Spider-Gwen: Most Wanted?, Jason Latour, Robbi Rodriguez
In the Spider-verse event, it turned out there was a world in which Gwen Stacey was bitten by the radioactive spider, and in the end Peter Parker actually died. The origins are a little murky, because thankfully they don’t rehash the origin story, leaving it just sketched in and suggested. This book has Gwen back in her own universe, leading her normal life… and leading her cop father an awful dance while she’s caped up. Her costume design is really cool (love the hood), and Rodriguez’s art works well — and it was a relief reading this so soon after The Movement, which was typically DC-ian in its gloomy colour palettes.
The story itself doesn’t really get on its feet here, I think; we’re still trying to get used to who Gwen is here and how her world has changed. Like, it turns out Mary Jane Watson is… a bit of a diva. And she and Gwen are in a rock band together. Which Gwen has been kind of letting down and might quit? Maybe? But then she turns up and it’s all good.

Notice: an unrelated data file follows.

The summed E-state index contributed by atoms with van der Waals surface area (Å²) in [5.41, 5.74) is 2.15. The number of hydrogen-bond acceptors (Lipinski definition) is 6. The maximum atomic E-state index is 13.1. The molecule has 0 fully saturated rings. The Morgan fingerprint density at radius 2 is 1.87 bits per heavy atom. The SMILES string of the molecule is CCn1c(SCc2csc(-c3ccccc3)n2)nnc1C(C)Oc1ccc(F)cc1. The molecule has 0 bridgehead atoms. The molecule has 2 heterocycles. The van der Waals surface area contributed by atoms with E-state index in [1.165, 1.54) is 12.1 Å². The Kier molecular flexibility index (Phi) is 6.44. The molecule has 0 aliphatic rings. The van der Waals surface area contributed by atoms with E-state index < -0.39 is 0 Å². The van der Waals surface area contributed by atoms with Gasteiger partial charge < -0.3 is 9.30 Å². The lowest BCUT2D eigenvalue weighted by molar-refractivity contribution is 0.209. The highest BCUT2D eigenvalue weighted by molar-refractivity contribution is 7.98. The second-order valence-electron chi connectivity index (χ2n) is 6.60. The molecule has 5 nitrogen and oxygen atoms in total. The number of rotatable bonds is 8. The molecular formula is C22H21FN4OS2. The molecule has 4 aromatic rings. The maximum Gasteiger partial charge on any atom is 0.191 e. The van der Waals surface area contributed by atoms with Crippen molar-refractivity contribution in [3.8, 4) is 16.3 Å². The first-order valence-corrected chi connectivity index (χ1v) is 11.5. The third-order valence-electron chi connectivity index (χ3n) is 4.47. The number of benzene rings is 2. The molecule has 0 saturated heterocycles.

At times, it’s a little bit goofy — it might be less so if you’ve read Spider-verse, but suddenly having Spider-Ham (a version of Peter Parker who is a pig, no I am not kidding) appear as Gwen’s conscience is a bit outta nowhere from my point of view.
It’s not groundbreaking, except that it’s another female character stepping up and taking on a big role, and dealing in different ways with the same problems. I loved that Gwen went to speak to Aunt May, for example, and the way they talked things over. It’s not the level of quality of, say, Ms Marvel, but it’s fun and I’m looking forward to the next TPB. (And wondering why my pull list on Comixology has disappeared…)